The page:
Ten Japanese – Broadbeach, Gold Coast

Bianca: Continuing on our Queensland holiday adventure recap, we were keen to check out the Asian dining scene in our Northern neighbours state. So we perused the trusty 2016 Gourmet Traveller guide and quickly settled on TEN Japanese. Suffice to say that was the best decision we made during our little weekend away.


After flitting around Surfers Paradise during the day, a strenuous tanning session for Alex and a heavy gym session for myself, we made our way over to Ten for a 7:30pm booking. We were greeted by two large heavy steel doors and there was a moment of sheer bewilderment. How do we get in? Never fear, a step forward and the doors slid open, revealing bit by bit, the cavernous interior. And who do I spy in the private dining room? Clive Palmer mate!


We were ushered over to what I can only describe as a thunder dome teppankyaki style grill. Sixteen large heavy backed chairs lining a circular grill, with the chefs having centre stage in the middle of the open kitchen. It wouldn’t exactly be wrong to call them performers in a sense, expertly slicing, grilling, tossing food under the ever so watchful eyes of 16 eager hungry diners. The restaurant was very sleek, with stainless steel and silver being a prominent feature.


Choosing which menu to go with was a hard one but tightening the purse strings somewhat we opted for the 5+ degustation menu at $150 p.p. We began our adventure with a glass of the 80 Block Dutscke merlot $13 which quickly set the tone for our meal.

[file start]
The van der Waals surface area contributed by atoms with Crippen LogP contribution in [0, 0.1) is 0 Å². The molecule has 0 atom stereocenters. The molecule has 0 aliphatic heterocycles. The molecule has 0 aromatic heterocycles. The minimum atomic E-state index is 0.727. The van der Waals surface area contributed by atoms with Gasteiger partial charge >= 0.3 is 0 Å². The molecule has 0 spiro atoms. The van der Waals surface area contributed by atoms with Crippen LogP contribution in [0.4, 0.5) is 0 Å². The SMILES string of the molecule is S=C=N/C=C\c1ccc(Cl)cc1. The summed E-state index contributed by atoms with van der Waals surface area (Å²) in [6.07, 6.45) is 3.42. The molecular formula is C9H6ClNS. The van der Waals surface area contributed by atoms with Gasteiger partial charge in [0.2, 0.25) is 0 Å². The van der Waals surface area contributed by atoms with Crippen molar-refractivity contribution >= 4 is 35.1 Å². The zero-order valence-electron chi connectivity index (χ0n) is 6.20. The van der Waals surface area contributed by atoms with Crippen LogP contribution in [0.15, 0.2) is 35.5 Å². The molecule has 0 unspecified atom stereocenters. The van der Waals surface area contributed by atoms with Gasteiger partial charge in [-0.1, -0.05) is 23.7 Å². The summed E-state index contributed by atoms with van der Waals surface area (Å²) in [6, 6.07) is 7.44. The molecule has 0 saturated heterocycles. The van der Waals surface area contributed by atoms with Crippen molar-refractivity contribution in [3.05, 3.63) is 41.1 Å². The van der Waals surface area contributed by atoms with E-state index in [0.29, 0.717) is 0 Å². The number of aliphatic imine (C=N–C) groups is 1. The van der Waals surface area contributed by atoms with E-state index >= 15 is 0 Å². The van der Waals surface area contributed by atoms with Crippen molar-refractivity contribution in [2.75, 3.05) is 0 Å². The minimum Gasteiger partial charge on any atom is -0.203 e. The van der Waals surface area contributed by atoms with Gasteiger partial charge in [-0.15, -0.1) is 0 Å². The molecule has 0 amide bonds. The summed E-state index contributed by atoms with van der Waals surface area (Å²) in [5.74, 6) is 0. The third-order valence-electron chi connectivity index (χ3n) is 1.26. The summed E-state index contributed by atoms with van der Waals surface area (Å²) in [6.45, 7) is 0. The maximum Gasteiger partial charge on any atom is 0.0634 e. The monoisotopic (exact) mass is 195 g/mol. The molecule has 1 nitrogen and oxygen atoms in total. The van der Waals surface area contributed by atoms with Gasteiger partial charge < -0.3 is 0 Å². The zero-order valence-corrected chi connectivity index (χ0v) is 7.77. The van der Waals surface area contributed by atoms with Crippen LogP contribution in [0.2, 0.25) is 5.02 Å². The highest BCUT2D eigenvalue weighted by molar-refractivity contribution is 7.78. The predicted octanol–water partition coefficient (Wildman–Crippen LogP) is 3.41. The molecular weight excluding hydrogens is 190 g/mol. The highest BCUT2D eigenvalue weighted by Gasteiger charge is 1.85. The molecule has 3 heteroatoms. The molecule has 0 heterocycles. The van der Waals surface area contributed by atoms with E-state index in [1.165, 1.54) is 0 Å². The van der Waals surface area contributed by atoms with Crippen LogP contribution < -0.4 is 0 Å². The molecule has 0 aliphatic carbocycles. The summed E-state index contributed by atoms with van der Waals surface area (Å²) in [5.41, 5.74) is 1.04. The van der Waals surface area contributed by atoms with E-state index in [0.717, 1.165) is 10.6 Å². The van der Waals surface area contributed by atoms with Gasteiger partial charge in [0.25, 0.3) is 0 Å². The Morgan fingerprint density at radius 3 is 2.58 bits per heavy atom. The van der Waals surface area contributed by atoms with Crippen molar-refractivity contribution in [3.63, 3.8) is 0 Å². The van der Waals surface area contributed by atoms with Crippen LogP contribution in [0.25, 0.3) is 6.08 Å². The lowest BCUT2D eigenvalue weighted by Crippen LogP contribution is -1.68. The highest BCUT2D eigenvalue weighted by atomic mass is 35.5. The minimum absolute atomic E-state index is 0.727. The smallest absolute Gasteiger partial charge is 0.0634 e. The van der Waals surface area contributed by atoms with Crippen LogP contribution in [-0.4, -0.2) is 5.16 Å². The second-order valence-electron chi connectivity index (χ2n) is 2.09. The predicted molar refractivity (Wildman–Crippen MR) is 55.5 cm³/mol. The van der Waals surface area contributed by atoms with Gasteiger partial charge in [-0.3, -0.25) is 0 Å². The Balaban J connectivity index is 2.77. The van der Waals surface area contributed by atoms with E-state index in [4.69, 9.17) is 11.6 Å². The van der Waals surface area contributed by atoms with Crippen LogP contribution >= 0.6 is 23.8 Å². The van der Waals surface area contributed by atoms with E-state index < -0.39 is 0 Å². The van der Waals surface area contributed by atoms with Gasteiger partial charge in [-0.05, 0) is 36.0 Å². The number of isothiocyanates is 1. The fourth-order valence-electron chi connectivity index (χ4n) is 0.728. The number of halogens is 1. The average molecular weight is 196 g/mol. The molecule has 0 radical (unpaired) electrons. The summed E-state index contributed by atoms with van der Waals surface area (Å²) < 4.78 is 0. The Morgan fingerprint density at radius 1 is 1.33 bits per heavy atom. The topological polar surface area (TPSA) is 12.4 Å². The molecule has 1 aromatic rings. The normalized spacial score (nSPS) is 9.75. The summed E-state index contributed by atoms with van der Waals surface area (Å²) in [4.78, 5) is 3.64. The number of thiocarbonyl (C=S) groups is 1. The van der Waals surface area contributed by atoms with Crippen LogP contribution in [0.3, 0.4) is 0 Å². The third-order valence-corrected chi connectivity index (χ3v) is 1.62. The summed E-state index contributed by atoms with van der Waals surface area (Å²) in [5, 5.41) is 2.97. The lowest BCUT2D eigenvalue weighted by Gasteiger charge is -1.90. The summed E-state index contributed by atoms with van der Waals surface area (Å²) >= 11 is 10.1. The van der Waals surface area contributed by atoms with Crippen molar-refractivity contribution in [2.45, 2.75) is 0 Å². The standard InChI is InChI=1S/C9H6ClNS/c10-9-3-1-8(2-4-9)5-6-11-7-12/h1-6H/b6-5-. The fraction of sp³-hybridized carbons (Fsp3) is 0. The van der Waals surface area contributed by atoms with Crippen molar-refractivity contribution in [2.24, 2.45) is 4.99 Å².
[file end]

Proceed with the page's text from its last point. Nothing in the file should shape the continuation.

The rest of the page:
We were then brought out a selection of amuse bouche, consisting of a spring roll, a crispy deep-fried spinach bite, fish sausage and a wafer thin sushi rice cracker. You will have to bear with me regarding some of the items of food/descriptions, as there was a slight language barrier. I loved the fact the chefs served you themselves and explained each dish. But it then led to several ‘pardons’ and ‘sorry, say that again’. Quite frankly there was only so many times I could say that without feeling a little rude.


Our first course was the Hokkaido Octopus – w/organic eggs, red ginger tuille and bonito flakes. Alex was slightly concerned by the dancing bonito flakes on the top of the dish, whispering to me “Are they still alive” precious child! Textures and varying temperatures within each dish truly made each bite a joy. The ginger flake and blue seaweed flake dried and wafer thin added bite. The small bites of octopus were tender, the omelette was unctuous and soft and the broth rich. All the elements together, especially with the bonito flakes created a gelatinous consistency, a delicious one at that. We were also surprised by what we thought were little bites of crispy pork skin.


A beautifully presented selection of Sashimi was then placed before us, with the standouts being the salmon and the Bluefin tuna. Wasabi has also become one of my favourite things to experiment with, probably a hobby that should be undertaken in the privacy of my own home. “Breath through the nose” I repeat over and over!


Three individual plates of Sushi were then placed before us, with the Snapper and the Blue fin being the favourites.